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Here are the 10 Most Frequently-Posed Questions About Travel, And Our (Often-Painfully-Obvious) Answers to Them

      The travel questions most frequently posed to so-called travel experts are not the sole concern of the person voicing those questions; they usually reflect a widespread desire for answers among large numbers of would-be American travelers.  Here are the questions I most frequently hear, and here are the answers with which I respond.

       (1)  Is it safe?  (And here my questioners name a destination): 

Answer:  Persons who keep up with world events are just as capable of answering this question as any travel professional.  For an official take, consult the U.S. State Department's cautious warnings about where you can safely travel, and the similar advice of the British foreign office.

      (2)  Can a woman travel safely alone? 

Answer:  Multitudes of women do, and many of them claim that such travels are far more rewarding than the usual journeys of couples and family groups, because they heighten the chance of meeting foreign residents.  Nevertheless, women should not travel alone to countries where such practice is frowned upon--most women will instantly know the names of such nations.

      (3)  Should I book the port excursions offered by the cruiselines?  

Answer:  You'll pay a pretty penny if you do.  Numerous private concerns conduct such port excursions for a lower price, and in smaller vehicles.  And many ports are easily explored--and better enjoyed--on foot, by yourself.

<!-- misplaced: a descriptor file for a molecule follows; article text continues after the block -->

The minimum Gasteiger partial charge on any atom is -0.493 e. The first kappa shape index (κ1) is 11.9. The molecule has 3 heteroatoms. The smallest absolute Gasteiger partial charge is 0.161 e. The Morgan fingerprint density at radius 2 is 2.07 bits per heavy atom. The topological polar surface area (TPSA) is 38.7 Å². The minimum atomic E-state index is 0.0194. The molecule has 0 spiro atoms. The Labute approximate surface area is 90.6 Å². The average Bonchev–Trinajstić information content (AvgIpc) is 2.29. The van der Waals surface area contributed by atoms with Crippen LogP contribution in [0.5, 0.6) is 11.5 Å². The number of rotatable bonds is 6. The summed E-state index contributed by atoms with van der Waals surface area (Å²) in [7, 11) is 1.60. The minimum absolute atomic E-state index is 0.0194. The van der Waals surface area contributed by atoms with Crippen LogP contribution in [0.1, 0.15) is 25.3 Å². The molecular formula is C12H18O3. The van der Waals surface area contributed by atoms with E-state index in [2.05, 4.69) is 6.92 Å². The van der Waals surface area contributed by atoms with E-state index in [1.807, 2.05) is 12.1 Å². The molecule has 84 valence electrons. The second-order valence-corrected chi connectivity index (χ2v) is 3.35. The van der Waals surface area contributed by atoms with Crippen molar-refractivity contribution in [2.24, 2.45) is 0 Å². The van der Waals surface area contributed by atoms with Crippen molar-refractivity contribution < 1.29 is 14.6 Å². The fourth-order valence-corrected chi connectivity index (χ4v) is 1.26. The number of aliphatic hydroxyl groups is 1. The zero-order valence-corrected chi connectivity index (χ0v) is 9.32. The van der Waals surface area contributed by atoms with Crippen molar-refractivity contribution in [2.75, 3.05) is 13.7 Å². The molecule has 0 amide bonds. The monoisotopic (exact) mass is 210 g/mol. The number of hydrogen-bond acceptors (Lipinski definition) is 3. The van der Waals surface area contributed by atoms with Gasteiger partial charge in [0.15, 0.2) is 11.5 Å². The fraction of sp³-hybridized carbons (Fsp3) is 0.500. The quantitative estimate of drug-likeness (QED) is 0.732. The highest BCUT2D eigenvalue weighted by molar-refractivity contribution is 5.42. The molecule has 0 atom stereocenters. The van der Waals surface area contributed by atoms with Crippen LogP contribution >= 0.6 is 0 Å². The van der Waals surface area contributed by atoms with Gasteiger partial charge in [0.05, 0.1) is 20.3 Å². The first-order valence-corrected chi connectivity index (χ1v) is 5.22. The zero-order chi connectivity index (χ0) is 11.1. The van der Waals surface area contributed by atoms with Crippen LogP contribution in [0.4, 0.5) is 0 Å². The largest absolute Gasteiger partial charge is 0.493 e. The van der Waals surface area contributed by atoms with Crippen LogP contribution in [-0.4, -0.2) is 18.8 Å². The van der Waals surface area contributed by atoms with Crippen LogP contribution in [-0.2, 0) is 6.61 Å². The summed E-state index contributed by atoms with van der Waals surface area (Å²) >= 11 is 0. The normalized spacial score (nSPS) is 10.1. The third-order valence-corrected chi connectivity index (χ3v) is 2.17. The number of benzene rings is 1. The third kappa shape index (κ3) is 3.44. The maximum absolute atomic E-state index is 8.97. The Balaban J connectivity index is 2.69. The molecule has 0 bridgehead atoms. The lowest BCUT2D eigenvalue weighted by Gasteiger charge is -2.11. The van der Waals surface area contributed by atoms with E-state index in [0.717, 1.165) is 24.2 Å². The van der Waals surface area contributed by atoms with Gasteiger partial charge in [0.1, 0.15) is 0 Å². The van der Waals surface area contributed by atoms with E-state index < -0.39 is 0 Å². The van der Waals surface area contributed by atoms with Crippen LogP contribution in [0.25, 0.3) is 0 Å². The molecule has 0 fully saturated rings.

(4)  Should I scrimp on accommodations and meals? 

Answer:  The ever-higher cost of airfares requires that you do; so much is now charged to reach your destination that you need to offset that heightened expenditure by lower land costs.  For the tourist, eating at inexpensive, local restaurants catering to middle-income residents is often far more pleasant than the three-star shrines to food (which really don't want
your business); and often the difference between inexpensive hotels and costly ones is psychological only; a bed is a bed is a bed, regardless of the category of the hotel in which it is found.

      (5)  Should I book a group tour or should I travel independently? 

Answer:  My own preference is for independent travel, using public transportation, and not in a group.  In my view, no destination can properly be viewed through the windows of a 45-passenger bus.  However: be aware that vast numbers of seasoned travelers strongly disagree with me.

      (6)  How many suitcases should I bring? 

Answer:  One medium-sized one.  We all take too much and end up carting around luggage of unworn clothing. We become prisoners of porters and taxicabs because of our decision to take too much.

      (7)  What is the most important rule of travel? 

Answer: Prepare for the trip by reading ahead about the history and culture of the destination you will be visiting.  Be an informed tourist; a night or two with a history book, even a biography of a famous figure associated with the destination, will add greatly to your enjoyment of your travels--and this rule applies even to a trip within the United States.

      (8)  What are the more mundane rules of smart travel? 

Answer:  Travel off-season; pack lightly; bring your own food onto the plane;  avoid boasting about your own country, and listen attentively as foreign residents discuss theirs'.

      (9)  How can I avoid jet lag? 

Answer:  You can't, and all the so-called remedies are dubious, to put it mildly.  Schedule enough time for your trip, and devote a day or so to simply acclimating yourself to the new destination before you begin thoroughly exploring it.

      (10)  How can I best choose a destination? 

Answer:  Occasionally, select a place whose ideolgies, lifestyles and politics are far removed from yours.  Listen to other viewpoints; give them a fair chance; experience the novel and the different--all that is part of the adventure of life, and the best kind of travel.



(Photo credit: Ken_Mayer/Flickr)